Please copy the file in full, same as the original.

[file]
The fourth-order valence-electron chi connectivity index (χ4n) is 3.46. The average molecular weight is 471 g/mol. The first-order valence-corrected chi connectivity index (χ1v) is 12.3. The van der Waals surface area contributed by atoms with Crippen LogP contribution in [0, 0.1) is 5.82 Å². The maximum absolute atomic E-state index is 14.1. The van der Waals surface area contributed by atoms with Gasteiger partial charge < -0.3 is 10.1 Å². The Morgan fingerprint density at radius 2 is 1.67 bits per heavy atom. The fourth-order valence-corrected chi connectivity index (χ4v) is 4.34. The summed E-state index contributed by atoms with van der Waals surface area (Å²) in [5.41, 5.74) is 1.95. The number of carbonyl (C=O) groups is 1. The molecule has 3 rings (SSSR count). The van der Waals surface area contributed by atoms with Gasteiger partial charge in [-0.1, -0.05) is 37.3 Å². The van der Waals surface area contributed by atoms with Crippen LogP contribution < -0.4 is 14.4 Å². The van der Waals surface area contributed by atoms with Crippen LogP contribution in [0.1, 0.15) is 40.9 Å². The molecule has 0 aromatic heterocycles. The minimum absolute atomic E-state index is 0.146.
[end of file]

The fourth-order valence-electron chi connectivity index (χ4n) is 3.46. The average molecular weight is 471 g/mol. The first-order valence-corrected chi connectivity index (χ1v) is 12.3. The van der Waals surface area contributed by atoms with Crippen LogP contribution in [0, 0.1) is 5.82 Å². The maximum absolute atomic E-state index is 14.1. The van der Waals surface area contributed by atoms with Gasteiger partial charge < -0.3 is 10.1 Å². The Morgan fingerprint density at radius 2 is 1.67 bits per heavy atom. The fourth-order valence-corrected chi connectivity index (χ4v) is 4.34. The summed E-state index contributed by atoms with van der Waals surface area (Å²) in [5.41, 5.74) is 1.95. The number of carbonyl (C=O) groups is 1. The molecule has 3 rings (SSSR count). The van der Waals surface area contributed by atoms with Gasteiger partial charge in [-0.1, -0.05) is 37.3 Å². The van der Waals surface area contributed by atoms with Crippen LogP contribution < -0.4 is 14.4 Å². The van der Waals surface area contributed by atoms with Crippen LogP contribution in [0.1, 0.15) is 40.9 Å². The molecule has 0 aromatic heterocycles. The minimum absolute atomic E-state index is 0.146.